The rebel leader of Georgia's province of Ajaria has quit after weeks of tension with the government, President Mikhail Saakashvili has confirmed.
Abashidze had ruled Ajaria for years
Aslan Abashidze flew out of the region with his family on a plane for Moscow following three hours of talks brokered by a senior Russian envoy.
Protesters in the regional capital Batumi celebrated the news.
There had been fears that Mr Abashidze's followers would resist any challenge to his long-standing rule.
Speaking live on TV, President Saakashvili said the rebel leader, in power since Soviet times, had "fled" and Ajaria was "free".
Earlier, he said he had asked Russian President Vladimir Putin to grant Mr Abashidze political asylum and promised not to request his extradition despite his "grave crimes".
The BBC's Chloe Arnold reports from Tbilisi that the departure of Mr Abashidze is reminiscent of last year's Rose Revolution in Georgia when Mr Saakashvili led a peaceful uprising to overthrow the then leader, Eduard Shevardnadze.
Mr Abashidze's Ajaria was the last bastion of the former regime.
'Start of unification'
Mr Abashidze boarded the plane of Russia's envoy, Security Council
Secretary Igor Ivanov, at Batumi airport.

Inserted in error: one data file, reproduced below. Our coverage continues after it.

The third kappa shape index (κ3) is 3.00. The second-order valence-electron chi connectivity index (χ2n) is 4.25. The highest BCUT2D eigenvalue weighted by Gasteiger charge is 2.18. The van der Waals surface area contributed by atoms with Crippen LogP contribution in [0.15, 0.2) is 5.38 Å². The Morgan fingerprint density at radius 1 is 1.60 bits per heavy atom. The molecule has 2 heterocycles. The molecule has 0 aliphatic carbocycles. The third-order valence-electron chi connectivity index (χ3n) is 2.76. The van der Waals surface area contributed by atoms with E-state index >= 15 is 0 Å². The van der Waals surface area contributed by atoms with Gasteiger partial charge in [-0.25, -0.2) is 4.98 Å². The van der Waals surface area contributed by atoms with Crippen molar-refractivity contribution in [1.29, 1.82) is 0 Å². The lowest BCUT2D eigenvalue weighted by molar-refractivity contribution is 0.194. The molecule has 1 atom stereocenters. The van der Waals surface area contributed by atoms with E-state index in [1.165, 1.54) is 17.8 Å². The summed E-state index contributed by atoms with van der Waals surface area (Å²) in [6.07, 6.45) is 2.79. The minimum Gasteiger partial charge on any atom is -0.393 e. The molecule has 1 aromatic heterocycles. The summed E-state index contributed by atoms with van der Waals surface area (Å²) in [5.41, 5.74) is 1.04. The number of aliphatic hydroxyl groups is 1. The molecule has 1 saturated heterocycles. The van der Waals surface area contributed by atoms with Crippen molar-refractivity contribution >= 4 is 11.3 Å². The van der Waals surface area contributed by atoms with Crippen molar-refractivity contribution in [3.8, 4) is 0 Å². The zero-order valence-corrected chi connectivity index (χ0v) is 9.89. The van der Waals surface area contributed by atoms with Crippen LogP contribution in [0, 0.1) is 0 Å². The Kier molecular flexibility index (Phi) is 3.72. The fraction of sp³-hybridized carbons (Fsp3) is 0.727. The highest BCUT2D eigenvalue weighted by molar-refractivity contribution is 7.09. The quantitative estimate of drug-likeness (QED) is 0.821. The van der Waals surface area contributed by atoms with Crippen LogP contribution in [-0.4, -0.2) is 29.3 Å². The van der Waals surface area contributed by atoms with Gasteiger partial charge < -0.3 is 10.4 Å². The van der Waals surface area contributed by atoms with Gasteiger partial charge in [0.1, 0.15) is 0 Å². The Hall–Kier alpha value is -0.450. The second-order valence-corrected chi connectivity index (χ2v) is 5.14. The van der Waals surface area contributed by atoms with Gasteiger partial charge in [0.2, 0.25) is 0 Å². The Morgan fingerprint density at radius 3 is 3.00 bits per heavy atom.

One of Mr Abashidze's security guards said he had ordered his elite militia to disarm before leaving.
"Everyone is giving in their guns," the guard, named only as Gocha, was quoted as saying by AFP news agency. "It was his last instruction before he left."
The region's police force had already switched loyalty to the central government before news of Mr Abashidze's departure.
President Abashidze said a "new era" had started.
"I congratulate everyone on this victory, on the beginning of Georgia's unification. Georgia will be united," he said.
Two of the tiny Caucasus republic's other regions, South Ossetia and Abkhazia, have been out of Tbilisi's control for years.
It was earlier announced by the government that Mr Saakashvili planned to visit Ajaria on Thursday.
Before Wednesday's talks, Mr Abashidze, 65, had said he meant to stay in Ajaria and that there was no "basis for confrontation".
He insisted that he had been "democratically elected by hundreds of thousands of people" while those protesting against him numbered, he said, only about 5,000.
Population: 400,000; overall population of Georgia: 5 million
Depends on income from transited goods, its port shipping about 200,000 barrels of oil a day
Has run its own affairs for years, withholding tax payments from central government in Tbilisi
Ajarians are ethnic Georgians but mostly Muslim, unlike the majority in the Orthodox Christian state
The rebel leader, who maintained strong links with Russia during his rule, strongly opposed the Western-leaning President Saakashvili.
Mr Saakashvili had declared direct presidential rule over Ajaria on Wednesday, predicting the end of rebel rule in the province was only "hours" away.
He also offered Mr Abashidze safe passage abroad if he left office peacefully.
The crisis aroused the concern of Russia, Europe and the US, all of whom consider the Black Sea state to be of key strategic importance.
The US is backing the construction of a multi-billion dollar pipeline to transport Caspian Sea oil through the volatile region to the international market.
Russia retains a military base in Ajaria where there is a substantial ethnic Russian community.